Posts Tagged collaboration

Distinguishing the Forest from the Trees


Small businesses have several tools to use in planning to work toward its goals and broader mission. A business must both look at the forest and the trees in working toward its goals and mission. The business must both look at the big picture as well as specific measures it can use to reach the mission and improve performance. A business looking at the big picture has to decide where it fits in the economy by filling gaps and developing a business model. To reach the forest, one must navigate through the trees to see a path to bring the big picture into focus.

Humanistic management tools like six sigma statistical measures to improve work routines and customer service leading to competitive advantage. For example, leaders in the past did not view human resource management as an executive role, but with statistical methods have ramped up human resource management to a more prominent position. Executives before taking advantage of this innovation looked at human resources as a more of an administrative task processing employee records, planning and scheduling training, and aiding in employee selection. The ability to add value to the organization has lifted human resource management to a new level (Fazzari & Levitt, 2008). Six sigma is a project-driven approach designed to improve processes and products by continually reducing defects allowing an organization to improve strategic planning efforts through heightened coaching and mentoring (Hekmatpanah, Sadroddin, Shahbaz, Mokhtari, & Fadavinia, 2008).

Although six sigma offers statistic tools to improve strategic planning, strategic planning is the center of quality control. Strategic planning helps management by supplying factual information affecting decision-making and promoting critical thinking and risk analysis  (Burge, 2008). Strategic planning assesses the big picture, whereas humanistic tools focus on specific parts of an organization’s systems and processes. Strategic planning highlights gathering business intelligence related to the overall vision to improve operational and financial performance (Glaser & Stone, 2008).

Baldvinsdottir, Burns, Norreklit, and Scapens (2009) asserted that balanced scorecard theory provides management accountants with innovative promising quick fixes to business problems. Baldvinsdottir et al. argued that balanced scorecard offers a well-rounded view rather than a narrow focus to business problems. This approach highlights the right performance signals to help move an organization toward achieving competitive advantage. Balanced scorecard is useful in promoting group productivity by filtering out poor ideas and carrying through worthy ideas (Hughes, Caldwell, Paulson Gjerde, & Rouse, 2005).

Both strategic planning to identify the big picture, and humanistic techniques like balanced scorecard and six sigma help in clearing the path for a company to work towards its mission. These two procedures work in harmony with one another and are not exclusive of each other. The trees are part of the larger forest and develop a path toward planned growth.

How do you distinguish the forest from the trees in your organization? Please leave a comment. Learn more.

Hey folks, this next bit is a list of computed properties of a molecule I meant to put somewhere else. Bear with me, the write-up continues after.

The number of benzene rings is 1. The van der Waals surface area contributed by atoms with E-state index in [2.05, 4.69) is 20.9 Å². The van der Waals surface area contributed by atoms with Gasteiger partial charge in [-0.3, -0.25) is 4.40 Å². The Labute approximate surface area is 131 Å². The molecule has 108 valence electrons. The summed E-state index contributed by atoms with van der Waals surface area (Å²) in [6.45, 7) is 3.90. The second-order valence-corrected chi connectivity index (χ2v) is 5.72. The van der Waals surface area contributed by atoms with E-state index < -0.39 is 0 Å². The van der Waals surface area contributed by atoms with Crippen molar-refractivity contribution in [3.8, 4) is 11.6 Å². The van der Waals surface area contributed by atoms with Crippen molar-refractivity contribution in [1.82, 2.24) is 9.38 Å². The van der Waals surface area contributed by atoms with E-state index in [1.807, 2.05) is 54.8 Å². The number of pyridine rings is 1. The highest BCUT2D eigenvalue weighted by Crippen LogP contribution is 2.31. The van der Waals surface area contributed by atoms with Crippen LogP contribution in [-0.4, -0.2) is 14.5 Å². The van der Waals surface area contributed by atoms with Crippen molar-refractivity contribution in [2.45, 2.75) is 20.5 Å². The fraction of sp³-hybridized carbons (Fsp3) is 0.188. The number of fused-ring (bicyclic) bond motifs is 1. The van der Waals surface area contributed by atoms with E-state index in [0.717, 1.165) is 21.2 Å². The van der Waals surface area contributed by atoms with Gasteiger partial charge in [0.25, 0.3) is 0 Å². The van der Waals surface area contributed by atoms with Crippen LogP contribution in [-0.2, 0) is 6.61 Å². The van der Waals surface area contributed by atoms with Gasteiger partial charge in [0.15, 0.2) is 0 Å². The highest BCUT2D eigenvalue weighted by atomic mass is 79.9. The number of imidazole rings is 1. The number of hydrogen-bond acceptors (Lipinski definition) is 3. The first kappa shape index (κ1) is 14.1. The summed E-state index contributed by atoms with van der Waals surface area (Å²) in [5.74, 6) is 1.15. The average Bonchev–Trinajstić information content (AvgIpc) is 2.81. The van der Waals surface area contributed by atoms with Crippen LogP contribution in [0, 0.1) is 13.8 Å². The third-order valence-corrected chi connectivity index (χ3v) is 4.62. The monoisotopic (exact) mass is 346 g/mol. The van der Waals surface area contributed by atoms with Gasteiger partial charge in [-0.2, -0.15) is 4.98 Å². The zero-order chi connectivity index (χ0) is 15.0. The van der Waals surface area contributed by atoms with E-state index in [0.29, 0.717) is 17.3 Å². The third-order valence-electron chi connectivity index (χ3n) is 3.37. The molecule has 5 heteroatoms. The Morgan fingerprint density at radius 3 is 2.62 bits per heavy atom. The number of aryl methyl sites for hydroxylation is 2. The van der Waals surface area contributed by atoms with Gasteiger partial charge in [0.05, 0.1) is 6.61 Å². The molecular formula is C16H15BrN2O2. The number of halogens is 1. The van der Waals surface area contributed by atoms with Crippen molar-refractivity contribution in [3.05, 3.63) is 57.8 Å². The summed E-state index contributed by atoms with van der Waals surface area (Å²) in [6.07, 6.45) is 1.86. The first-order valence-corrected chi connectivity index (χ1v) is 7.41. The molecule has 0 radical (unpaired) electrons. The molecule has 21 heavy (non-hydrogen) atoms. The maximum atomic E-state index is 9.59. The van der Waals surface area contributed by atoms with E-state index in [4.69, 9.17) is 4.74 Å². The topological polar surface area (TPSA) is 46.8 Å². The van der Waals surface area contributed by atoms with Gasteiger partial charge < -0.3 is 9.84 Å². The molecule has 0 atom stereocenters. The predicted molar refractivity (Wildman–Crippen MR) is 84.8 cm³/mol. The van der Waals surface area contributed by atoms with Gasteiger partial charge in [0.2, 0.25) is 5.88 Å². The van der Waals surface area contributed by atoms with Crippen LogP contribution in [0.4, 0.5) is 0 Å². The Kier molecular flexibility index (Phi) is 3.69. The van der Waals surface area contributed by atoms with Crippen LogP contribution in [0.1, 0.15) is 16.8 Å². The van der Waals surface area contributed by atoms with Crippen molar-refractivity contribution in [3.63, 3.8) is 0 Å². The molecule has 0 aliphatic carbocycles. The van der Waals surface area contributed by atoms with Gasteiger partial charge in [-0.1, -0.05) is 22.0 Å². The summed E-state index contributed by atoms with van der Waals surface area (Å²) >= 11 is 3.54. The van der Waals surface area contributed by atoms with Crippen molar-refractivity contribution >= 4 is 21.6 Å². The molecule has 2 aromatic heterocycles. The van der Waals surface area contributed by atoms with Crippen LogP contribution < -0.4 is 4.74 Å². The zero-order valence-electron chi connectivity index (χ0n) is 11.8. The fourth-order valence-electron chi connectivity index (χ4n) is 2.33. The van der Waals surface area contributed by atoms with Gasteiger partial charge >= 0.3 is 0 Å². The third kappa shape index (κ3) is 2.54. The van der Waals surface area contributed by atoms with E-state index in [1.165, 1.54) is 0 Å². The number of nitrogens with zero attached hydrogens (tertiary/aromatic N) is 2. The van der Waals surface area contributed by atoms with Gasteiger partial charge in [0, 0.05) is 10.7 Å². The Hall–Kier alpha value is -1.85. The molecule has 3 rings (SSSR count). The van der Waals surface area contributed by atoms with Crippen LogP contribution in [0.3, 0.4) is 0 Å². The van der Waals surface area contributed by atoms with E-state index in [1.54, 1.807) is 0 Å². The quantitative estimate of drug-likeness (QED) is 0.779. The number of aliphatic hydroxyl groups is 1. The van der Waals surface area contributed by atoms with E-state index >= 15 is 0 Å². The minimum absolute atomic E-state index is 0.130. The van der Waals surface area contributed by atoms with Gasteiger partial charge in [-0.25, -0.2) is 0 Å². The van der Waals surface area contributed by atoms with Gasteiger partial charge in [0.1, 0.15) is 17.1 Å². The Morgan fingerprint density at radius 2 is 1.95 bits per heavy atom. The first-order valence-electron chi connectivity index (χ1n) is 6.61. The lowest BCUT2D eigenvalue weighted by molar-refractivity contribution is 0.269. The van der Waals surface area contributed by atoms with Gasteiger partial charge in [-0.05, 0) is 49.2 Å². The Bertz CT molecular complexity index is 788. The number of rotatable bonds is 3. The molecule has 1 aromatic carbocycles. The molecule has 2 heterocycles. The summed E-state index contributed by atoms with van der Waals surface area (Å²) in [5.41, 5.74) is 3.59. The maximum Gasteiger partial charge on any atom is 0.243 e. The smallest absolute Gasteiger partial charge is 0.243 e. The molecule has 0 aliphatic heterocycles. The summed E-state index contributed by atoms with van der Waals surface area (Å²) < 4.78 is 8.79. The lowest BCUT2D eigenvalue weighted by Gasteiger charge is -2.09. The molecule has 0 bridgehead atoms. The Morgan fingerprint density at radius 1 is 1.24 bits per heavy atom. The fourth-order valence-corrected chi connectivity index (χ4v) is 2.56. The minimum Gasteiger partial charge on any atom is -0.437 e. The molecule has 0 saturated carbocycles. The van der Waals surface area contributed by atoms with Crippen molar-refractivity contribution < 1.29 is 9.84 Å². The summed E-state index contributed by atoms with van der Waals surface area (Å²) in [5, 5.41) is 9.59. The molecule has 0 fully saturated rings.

References

Baldvinsdottir, G., Burns, J., Norreklit, H., & Scapens, R. (2009). The management accountant’s role. Financial Management (14719185), 33-34. Retrieved from http://search.ebscohost.com/login.aspx?direct=true&db=bth&AN=44479842&site=ehost-live

Burge, R. (2008). Quality’s center point. Industrial Engineer: IE, 40(6), 42-46. Retrieved from http://search.ebscohost.com/login.aspx?direct=true&db=a9h&AN=31962040&site=ehost-live

Fazzari, A. J., & Levitt, K. (2008). Human resources as a strategic partner: Sitting at the table with Six Sigma. Human Resource Development Quarterly, 19(2), 171-180. doi: 10.1002/hrdq.1233

Glaser, J., & Stone, J. (2008). effective use of business intelligence. hfm (Healthcare Financial Management), 62(2), 68. Retrieved from http://search.ebscohost.com/login.aspx?direct=true&db=f5h&AN=29363737&site=ehost-live

Hekmatpanah, M., Sadroddin, M., Shahbaz, S., Mokhtari, F., & Fadavinia, F. (2008). Six Sigma process and its impact on the organizational productivity. Proceedings of World Academy of Science: Engineering & Technology, 45, 375-379. Retrieved from http://search.ebscohost.com/login.aspx?direct=true&db=a9h&AN=35136399&site=ehost-live

Hughes, S. B., Caldwell, C. B., Paulson Gjerde, K. A., & Rouse, P. J. (2005). How groups produce higher-quality balanced scorecards than individuals. Management Accounting Quarterly, 6(4), 34-44. Retrieved from http://search.ebscohost.com/login.aspx?direct=true&db=bth&AN=18733218&site=ehost-live

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Dr. Phil’s Fables of Entrepreneurship: Part I


The Falcon and the Pitcher

A falcon exhausted with thirst flew with glee to an abandoned pitcher hoping to find water. When the falcon reached the pitcher, it found so little water that it’s beak could not reach it. The falcon frantically tried everything to reach the water, but its efforts were in vain. Finally, the falcon took a collection of stones and dropped them into the pitcher one at a time bringing the water into its reach.

Moral of the story: Persistence is the mother of invention. Never give up.

The Owl and the Rodent

An owl in great need of food saw a rodent asleep in the grass and flew down and grasped him. Bewildered, the rodent turned and bit the owl a mortal wound. In agony, the owl exclaimed, “Oh unhappy me! I found what I thought a happy windfall only to find the source of my own destruction. ”

Moral of the story: Do not underestimate competition from the entrepreneur as it may prove the source of your “creative destruction.”

The Boasting Traveler

A man traveling in foreign lands liked to boast upon return to his native country about historic feats he had performed in the places he visited. The man exclaimed, while traveling at Rhodes, he had leaped a distance no other man could leap and had witnesses who could attest to his achievement. A bystander interrupted and said, “Good man no need for witnesses. Suppose this is Rhodes. Aust leap for us.”

Moral of the story: If you can’t see it, you can’t believe it! Success starts with vision.

The Ass and the Purchaser

A man wanting to purchase an ass agreed with its owner to try the animal before buying it. The man took the ass home and left it in the straw yard with his other asses. The ass joined another that was most idle and the biggest eater. When the man observed this behavior he took the ass back to its owner. The owner asked the man how in such a short time he could make such a decision to return the ass. The man answered,” I do not need a trial. I know the ass will be the same as the companion it selected.”

Moral of the story: Take care in selecting who you associate with.

The Boy and the Nettles